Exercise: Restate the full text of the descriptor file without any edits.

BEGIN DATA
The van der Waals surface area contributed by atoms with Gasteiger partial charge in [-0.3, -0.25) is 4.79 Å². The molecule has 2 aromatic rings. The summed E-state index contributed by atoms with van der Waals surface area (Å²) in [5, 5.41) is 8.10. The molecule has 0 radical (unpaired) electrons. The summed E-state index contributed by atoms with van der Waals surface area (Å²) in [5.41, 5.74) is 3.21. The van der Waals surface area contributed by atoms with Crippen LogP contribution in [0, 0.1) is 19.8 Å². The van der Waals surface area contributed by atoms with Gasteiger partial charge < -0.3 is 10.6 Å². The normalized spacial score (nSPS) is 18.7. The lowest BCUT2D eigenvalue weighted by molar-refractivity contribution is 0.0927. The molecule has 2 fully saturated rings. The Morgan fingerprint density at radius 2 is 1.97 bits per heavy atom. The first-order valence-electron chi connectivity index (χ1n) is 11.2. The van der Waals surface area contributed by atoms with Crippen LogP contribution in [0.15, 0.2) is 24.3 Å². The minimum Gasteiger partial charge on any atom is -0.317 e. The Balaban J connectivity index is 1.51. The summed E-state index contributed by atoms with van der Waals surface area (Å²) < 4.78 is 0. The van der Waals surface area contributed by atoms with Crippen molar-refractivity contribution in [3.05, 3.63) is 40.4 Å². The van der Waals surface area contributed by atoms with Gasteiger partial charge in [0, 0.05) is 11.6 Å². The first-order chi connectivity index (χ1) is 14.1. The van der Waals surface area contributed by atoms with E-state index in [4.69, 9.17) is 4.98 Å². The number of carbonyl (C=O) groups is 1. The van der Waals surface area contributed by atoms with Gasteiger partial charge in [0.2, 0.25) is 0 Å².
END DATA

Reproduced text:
The van der Waals surface area contributed by atoms with Gasteiger partial charge in [-0.3, -0.25) is 4.79 Å². The molecule has 2 aromatic rings. The summed E-state index contributed by atoms with van der Waals surface area (Å²) in [5, 5.41) is 8.10. The molecule has 0 radical (unpaired) electrons. The summed E-state index contributed by atoms with van der Waals surface area (Å²) in [5.41, 5.74) is 3.21. The van der Waals surface area contributed by atoms with Crippen LogP contribution in [0, 0.1) is 19.8 Å². The van der Waals surface area contributed by atoms with Gasteiger partial charge < -0.3 is 10.6 Å². The normalized spacial score (nSPS) is 18.7. The lowest BCUT2D eigenvalue weighted by molar-refractivity contribution is 0.0927. The molecule has 2 fully saturated rings. The Morgan fingerprint density at radius 2 is 1.97 bits per heavy atom. The first-order valence-electron chi connectivity index (χ1n) is 11.2. The van der Waals surface area contributed by atoms with Crippen LogP contribution in [0.15, 0.2) is 24.3 Å². The minimum Gasteiger partial charge on any atom is -0.317 e. The Balaban J connectivity index is 1.51. The summed E-state index contributed by atoms with van der Waals surface area (Å²) < 4.78 is 0. The van der Waals surface area contributed by atoms with Crippen molar-refractivity contribution in [3.05, 3.63) is 40.4 Å². The van der Waals surface area contributed by atoms with Gasteiger partial charge in [0, 0.05) is 11.6 Å². The first-order chi connectivity index (χ1) is 14.1. The van der Waals surface area contributed by atoms with E-state index in [4.69, 9.17) is 4.98 Å². The number of carbonyl (C=O) groups is 1. The van der Waals surface area contributed by atoms with Gasteiger partial charge in [0.2, 0.25) is 0 Å².